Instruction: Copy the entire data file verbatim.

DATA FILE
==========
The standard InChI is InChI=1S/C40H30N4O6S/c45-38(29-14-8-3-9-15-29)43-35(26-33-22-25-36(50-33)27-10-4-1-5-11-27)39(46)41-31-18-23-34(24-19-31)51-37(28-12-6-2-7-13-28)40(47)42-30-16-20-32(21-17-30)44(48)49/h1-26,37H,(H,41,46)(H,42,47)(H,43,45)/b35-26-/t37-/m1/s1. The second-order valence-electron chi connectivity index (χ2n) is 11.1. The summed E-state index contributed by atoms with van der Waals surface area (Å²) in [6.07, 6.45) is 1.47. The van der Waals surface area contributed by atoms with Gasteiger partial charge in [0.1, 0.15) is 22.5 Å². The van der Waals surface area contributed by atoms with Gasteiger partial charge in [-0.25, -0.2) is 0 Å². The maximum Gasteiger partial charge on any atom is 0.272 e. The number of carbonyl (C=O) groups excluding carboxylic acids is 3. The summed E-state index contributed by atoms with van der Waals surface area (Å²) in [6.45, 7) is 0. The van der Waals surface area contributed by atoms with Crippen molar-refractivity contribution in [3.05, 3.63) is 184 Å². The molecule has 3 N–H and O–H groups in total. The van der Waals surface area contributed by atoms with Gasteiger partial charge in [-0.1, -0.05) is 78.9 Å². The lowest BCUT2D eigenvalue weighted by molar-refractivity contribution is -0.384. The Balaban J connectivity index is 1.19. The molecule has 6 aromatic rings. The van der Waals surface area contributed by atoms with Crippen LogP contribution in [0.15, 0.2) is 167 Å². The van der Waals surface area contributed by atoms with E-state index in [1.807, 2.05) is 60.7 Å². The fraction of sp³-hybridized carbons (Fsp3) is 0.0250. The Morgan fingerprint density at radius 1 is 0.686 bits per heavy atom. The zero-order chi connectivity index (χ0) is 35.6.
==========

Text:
The standard InChI is InChI=1S/C40H30N4O6S/c45-38(29-14-8-3-9-15-29)43-35(26-33-22-25-36(50-33)27-10-4-1-5-11-27)39(46)41-31-18-23-34(24-19-31)51-37(28-12-6-2-7-13-28)40(47)42-30-16-20-32(21-17-30)44(48)49/h1-26,37H,(H,41,46)(H,42,47)(H,43,45)/b35-26-/t37-/m1/s1. The second-order valence-electron chi connectivity index (χ2n) is 11.1. The summed E-state index contributed by atoms with van der Waals surface area (Å²) in [6.07, 6.45) is 1.47. The van der Waals surface area contributed by atoms with Gasteiger partial charge in [0.1, 0.15) is 22.5 Å². The van der Waals surface area contributed by atoms with Gasteiger partial charge in [-0.25, -0.2) is 0 Å². The maximum Gasteiger partial charge on any atom is 0.272 e. The number of carbonyl (C=O) groups excluding carboxylic acids is 3. The summed E-state index contributed by atoms with van der Waals surface area (Å²) in [6.45, 7) is 0. The van der Waals surface area contributed by atoms with Crippen molar-refractivity contribution in [3.05, 3.63) is 184 Å². The molecule has 3 N–H and O–H groups in total. The van der Waals surface area contributed by atoms with Gasteiger partial charge in [-0.1, -0.05) is 78.9 Å². The lowest BCUT2D eigenvalue weighted by molar-refractivity contribution is -0.384. The Balaban J connectivity index is 1.19. The molecule has 6 aromatic rings. The van der Waals surface area contributed by atoms with Crippen LogP contribution in [0.15, 0.2) is 167 Å². The van der Waals surface area contributed by atoms with E-state index in [1.807, 2.05) is 60.7 Å². The fraction of sp³-hybridized carbons (Fsp3) is 0.0250. The Morgan fingerprint density at radius 1 is 0.686 bits per heavy atom. The zero-order chi connectivity index (χ0) is 35.6.